b) if (n-3)=1 (mod 3) then (n+5) = 1+8 = 0 (mod 3) so (n+5) is not prime.

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Of course that the situation is reciprocal between the asked prime (n+3) and the asked primes (n-5) and (n+5). Then the most of primes in these 10 numbers is 8.

But I have a more intuitive way of arriving to the same conclusion than Brette:

As we know all primes are in the strip 6k-1 or 6k-/+1. How close may be two pair of twins (as twins are n-5 & n-3 and n+3 & n+5)? Then - observing the strip situation - the most close they can be is such that the lower prime of the upper twin is 4 units under the upper prime of the lower twin.

Well the pair of twins (n-5, n-3) and (n+3, n+5) are at 6 units of distance. Then necessarily at least one of the extremes numbers (or n-5 or n+5) can not be prime.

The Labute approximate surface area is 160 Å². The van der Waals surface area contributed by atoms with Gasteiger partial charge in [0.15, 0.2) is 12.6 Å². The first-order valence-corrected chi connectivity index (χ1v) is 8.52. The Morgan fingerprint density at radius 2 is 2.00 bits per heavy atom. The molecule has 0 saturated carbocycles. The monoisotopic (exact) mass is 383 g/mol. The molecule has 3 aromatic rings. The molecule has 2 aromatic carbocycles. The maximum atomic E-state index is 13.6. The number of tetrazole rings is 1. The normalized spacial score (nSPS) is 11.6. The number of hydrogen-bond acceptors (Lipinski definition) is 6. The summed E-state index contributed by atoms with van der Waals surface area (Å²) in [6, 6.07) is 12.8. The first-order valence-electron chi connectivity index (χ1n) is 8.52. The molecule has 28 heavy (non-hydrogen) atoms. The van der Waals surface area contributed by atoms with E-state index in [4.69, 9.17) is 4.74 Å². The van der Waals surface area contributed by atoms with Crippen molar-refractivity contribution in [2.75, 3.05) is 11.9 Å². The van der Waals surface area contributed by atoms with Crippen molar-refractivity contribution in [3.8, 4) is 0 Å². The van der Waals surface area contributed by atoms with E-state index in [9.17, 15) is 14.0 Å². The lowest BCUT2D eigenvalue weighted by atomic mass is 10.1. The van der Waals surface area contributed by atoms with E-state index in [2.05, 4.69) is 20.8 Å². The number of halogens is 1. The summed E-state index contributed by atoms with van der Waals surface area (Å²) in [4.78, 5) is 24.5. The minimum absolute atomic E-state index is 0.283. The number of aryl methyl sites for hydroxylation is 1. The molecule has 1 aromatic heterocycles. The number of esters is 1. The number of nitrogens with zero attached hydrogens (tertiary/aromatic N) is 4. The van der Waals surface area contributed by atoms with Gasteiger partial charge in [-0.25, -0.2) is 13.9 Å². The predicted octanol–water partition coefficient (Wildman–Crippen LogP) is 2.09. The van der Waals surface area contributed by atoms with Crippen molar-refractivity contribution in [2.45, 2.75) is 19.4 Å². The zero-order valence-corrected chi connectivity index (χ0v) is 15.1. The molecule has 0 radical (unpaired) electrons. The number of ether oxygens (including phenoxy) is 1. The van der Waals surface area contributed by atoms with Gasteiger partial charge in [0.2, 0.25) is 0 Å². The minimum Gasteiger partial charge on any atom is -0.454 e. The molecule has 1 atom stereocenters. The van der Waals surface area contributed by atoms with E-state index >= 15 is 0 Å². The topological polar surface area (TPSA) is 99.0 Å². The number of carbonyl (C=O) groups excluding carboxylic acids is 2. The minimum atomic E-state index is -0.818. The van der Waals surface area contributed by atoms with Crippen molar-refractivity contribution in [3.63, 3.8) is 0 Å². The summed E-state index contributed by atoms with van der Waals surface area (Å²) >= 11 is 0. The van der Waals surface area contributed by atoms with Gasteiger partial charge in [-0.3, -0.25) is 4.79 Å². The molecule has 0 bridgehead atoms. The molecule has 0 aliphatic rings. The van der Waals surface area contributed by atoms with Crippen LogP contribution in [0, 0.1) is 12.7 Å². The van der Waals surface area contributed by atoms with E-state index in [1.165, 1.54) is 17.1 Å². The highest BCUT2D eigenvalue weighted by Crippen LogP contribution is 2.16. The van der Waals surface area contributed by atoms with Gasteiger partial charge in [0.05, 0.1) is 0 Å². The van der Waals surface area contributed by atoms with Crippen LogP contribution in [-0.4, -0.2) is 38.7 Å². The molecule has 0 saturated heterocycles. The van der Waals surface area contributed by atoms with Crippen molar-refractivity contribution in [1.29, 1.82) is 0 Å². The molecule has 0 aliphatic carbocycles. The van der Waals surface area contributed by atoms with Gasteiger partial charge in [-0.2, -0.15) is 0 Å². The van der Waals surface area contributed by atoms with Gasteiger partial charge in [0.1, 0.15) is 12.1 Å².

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Here are some more ideas from Jean Brette sent the 25/9/01:

Question 1,

Some days after, using a similar argument with congruences, Jean shows that the best which can be hoped would to have all the N+/- Fk primes, excepted N+/-Fo, which was confirmed by Carlos Rivera .

Here are the ten first such N's, from Carlos : 234786 , 247596, 646164, 1423974 , 2269344 , 2323566 , 3268224 , 3837996 , 5217864 , 5792424

Question 2.

In the same time (08/28/01), Jean suggested that the laws, for the two counting functions computed by Felice Russo, cannot be "power laws", which seemed to him an "artifact".

During the last month, he gave some heuristic arguments to support his claim and, with the help of Felice Russo for extended tables for the two counting functions, he has gotten the following results :

1) For x large enough, the two counting functions must be almost equal. The relative difference between them, for small x (x<1000000) are due to the "initial gap" : when you are counting the N's, in the first case (N+Fk) , N begins at zero. In the second case (N-Fk) , the first N must be > 65537.